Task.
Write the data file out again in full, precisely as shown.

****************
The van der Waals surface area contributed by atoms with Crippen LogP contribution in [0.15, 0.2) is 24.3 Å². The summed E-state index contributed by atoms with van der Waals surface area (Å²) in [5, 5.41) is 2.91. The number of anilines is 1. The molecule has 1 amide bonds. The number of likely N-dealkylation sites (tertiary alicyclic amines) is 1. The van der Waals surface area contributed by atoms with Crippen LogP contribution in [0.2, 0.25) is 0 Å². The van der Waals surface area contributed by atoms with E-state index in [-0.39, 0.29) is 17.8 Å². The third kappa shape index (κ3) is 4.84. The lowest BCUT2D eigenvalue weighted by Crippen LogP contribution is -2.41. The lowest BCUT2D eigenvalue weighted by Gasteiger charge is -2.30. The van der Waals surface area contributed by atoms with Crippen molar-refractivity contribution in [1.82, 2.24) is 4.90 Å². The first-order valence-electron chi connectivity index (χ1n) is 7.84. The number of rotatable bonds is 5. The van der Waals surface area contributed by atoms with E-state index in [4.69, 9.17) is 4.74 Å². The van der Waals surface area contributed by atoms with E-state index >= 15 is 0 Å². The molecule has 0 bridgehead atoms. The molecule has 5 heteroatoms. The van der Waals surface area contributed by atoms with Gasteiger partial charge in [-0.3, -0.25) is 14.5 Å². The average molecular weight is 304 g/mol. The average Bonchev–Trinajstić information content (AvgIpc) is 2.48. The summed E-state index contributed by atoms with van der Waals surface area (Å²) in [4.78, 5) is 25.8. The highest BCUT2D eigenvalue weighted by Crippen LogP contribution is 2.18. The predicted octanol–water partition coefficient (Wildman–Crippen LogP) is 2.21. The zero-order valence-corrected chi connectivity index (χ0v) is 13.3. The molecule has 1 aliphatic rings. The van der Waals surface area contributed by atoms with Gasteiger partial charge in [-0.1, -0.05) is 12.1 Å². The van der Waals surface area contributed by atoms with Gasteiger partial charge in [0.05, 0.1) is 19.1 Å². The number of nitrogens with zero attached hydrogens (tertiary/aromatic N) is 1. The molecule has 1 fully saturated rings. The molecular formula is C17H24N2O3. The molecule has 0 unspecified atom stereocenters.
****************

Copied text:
The van der Waals surface area contributed by atoms with Crippen LogP contribution in [0.15, 0.2) is 24.3 Å². The summed E-state index contributed by atoms with van der Waals surface area (Å²) in [5, 5.41) is 2.91. The number of anilines is 1. The molecule has 1 amide bonds. The number of likely N-dealkylation sites (tertiary alicyclic amines) is 1. The van der Waals surface area contributed by atoms with Crippen LogP contribution in [0.2, 0.25) is 0 Å². The van der Waals surface area contributed by atoms with E-state index in [-0.39, 0.29) is 17.8 Å². The third kappa shape index (κ3) is 4.84. The lowest BCUT2D eigenvalue weighted by Crippen LogP contribution is -2.41. The lowest BCUT2D eigenvalue weighted by Gasteiger charge is -2.30. The van der Waals surface area contributed by atoms with Crippen molar-refractivity contribution in [1.82, 2.24) is 4.90 Å². The first-order valence-electron chi connectivity index (χ1n) is 7.84. The number of rotatable bonds is 5. The van der Waals surface area contributed by atoms with E-state index in [4.69, 9.17) is 4.74 Å². The van der Waals surface area contributed by atoms with E-state index >= 15 is 0 Å². The molecule has 0 bridgehead atoms. The molecule has 5 heteroatoms. The van der Waals surface area contributed by atoms with Gasteiger partial charge in [-0.3, -0.25) is 14.5 Å². The average molecular weight is 304 g/mol. The average Bonchev–Trinajstić information content (AvgIpc) is 2.48. The summed E-state index contributed by atoms with van der Waals surface area (Å²) in [4.78, 5) is 25.8. The highest BCUT2D eigenvalue weighted by Crippen LogP contribution is 2.18. The predicted octanol–water partition coefficient (Wildman–Crippen LogP) is 2.21. The zero-order valence-corrected chi connectivity index (χ0v) is 13.3. The molecule has 1 aliphatic rings. The van der Waals surface area contributed by atoms with Gasteiger partial charge in [-0.1, -0.05) is 12.1 Å². The van der Waals surface area contributed by atoms with Gasteiger partial charge in [0.05, 0.1) is 19.1 Å². The number of nitrogens with zero attached hydrogens (tertiary/aromatic N) is 1. The molecule has 1 fully saturated rings. The molecular formula is C17H24N2O3. The molecule has 0 unspecified atom stereocenters.